2014 Retrospective

At the end of 2012 I performed a simple Retrospective of the year.  I seem to have neglected to do one at the end of 2013 but it shall be a yearly habit from now on.

Conferences attended:

Presentations:

Published:

This is a big achievement for me personally.  Thank you to those that made it happen.

  • Joint Contributor with Paul Shannon in More Agile Testing by Lisa Crispin and Janet Gregory
  • Contributed a chapter to Build Quality In – the collection of Continuous Delivery and DevOps stories edited by Steve Smith and Matthew Skelton
Personal:

  • Co-organised my first conference – PIPELINE 2014!
  • Went skiing for the first time
  • Started Portuguese lessons
  • Took Cycling Classes and Bicycle Maintenance classes
  • Continued my Cello lessons (aiming for Grade 3 this spring)
  • Attempted the Computer Networks Coursera course and achieved a grade of 47%. I’m proud of this score as it was a pretty intense course.
  • Stepped down from the ACCU committee as I could no longer devote the proper time to it.
  • Only managed to finish reading 6 books when I’d hoped to read 18.
  • Donated blood 3 times before being temporarily suspended to investigate anaemia 😦
  • Sadly, I still have limited proficiency with the Portuguese language

Changed Jobs
In August I left my role at 7digital, I job and company I loved and spoke about, after 4 years of being with them.  I wanted to try a new challenge.  I know it sounds corny, but I really did.  I wanted to see if I could take all the things I’d learned there to somewhere new, share my knowledfe and learn even more.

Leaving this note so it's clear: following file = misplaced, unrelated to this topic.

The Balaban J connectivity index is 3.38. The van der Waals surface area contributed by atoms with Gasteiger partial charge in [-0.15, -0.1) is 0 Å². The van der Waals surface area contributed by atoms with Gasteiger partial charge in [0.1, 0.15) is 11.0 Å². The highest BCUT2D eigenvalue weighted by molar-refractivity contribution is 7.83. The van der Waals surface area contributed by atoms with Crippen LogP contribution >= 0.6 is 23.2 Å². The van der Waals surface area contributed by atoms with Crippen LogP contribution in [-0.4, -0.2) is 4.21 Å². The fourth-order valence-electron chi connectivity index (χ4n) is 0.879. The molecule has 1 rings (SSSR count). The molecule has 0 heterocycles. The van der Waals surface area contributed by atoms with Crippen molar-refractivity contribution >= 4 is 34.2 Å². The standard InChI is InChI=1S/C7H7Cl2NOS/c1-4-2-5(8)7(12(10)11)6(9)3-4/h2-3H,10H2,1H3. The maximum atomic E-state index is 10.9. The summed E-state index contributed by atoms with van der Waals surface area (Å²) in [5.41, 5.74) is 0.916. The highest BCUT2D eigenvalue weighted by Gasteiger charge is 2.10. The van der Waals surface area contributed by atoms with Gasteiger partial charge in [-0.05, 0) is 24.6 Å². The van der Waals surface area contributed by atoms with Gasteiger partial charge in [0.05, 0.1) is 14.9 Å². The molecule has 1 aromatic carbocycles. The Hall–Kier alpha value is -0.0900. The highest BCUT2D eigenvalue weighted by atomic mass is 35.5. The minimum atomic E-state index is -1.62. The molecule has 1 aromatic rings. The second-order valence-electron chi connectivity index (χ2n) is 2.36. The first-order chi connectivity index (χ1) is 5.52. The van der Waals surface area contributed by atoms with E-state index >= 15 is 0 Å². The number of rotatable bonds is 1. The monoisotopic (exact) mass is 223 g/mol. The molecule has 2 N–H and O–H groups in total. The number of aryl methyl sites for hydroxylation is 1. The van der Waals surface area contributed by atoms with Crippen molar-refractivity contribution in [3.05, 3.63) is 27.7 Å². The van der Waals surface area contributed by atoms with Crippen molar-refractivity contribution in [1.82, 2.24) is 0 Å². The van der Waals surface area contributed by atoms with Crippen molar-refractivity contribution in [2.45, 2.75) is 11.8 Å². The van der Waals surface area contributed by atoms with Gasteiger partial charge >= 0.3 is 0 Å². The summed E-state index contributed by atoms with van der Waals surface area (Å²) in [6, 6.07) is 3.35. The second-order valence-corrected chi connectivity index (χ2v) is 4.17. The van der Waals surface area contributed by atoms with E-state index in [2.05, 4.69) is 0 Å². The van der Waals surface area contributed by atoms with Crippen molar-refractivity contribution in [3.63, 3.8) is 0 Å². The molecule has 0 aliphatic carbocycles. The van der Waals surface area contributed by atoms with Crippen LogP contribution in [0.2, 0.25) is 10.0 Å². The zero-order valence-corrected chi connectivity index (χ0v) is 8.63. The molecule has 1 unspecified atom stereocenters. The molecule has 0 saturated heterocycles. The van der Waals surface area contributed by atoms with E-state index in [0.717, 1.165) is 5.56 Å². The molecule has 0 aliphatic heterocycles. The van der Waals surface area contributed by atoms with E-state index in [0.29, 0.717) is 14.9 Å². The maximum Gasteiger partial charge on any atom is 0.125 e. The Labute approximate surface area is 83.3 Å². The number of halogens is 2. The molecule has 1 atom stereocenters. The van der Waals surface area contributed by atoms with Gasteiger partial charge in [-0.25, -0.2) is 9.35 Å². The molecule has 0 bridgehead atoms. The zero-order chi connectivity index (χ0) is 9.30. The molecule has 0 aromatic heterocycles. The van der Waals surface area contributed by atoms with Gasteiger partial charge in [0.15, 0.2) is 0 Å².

I took up a Senior Engineer role at JUST EAT and it’s been great.  I’ve had much to learn and as a result have been battling my own Imposter Syndrome, but I hope I’ve been making a difference, even a small one.

Next Year

I plan to get back on top of my reading, blogging and neglected fitness – the usual stuff.

Having left 7digital in August I now longer feel comfortable presenting about the experience report about their journey towards Continuous Delivery.  Change happens there every day and I am no longer able to ‘finish’ the presentation with details of what is currently being achieved.  There are still many things I could talk about from that time though, possibly distil the learnings into something more transferable, but I believe the audiences enjoyed hearing a real life experience report.

Creating a new presentation is top of the list and I’m open to ideas and suggestions.

Conclusion

Once again I’ve achieved more than I thought – a year is a long time and we regularly fail to remember anything other than recent events.  This feeling has been compounded by my focus in the latter half of the year being centred almost exclusively on my new role at JUST EAT, which is to be expected.  A new role is challenging with a new codebase, domain, terminology and people to learn about, which is exactly what I was seeking, so I’m happy!
Here’s to 2015!
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2012 Retrospective

As all Agile methodologies teach us, the action of looking back and reviewing your progress is an essential part of improvement. As such, I’m going to try and run a simple retrospective for my 2012.

Review

Lets start by reviewing the last year on a timeline. As it’s such a long period I’ll stick with monthly increments and pick out notable events.

January: 
 – Discovered WebGL and my messing about got picked up by LearningWebGL.com

February: 
 – Nothing of note 😦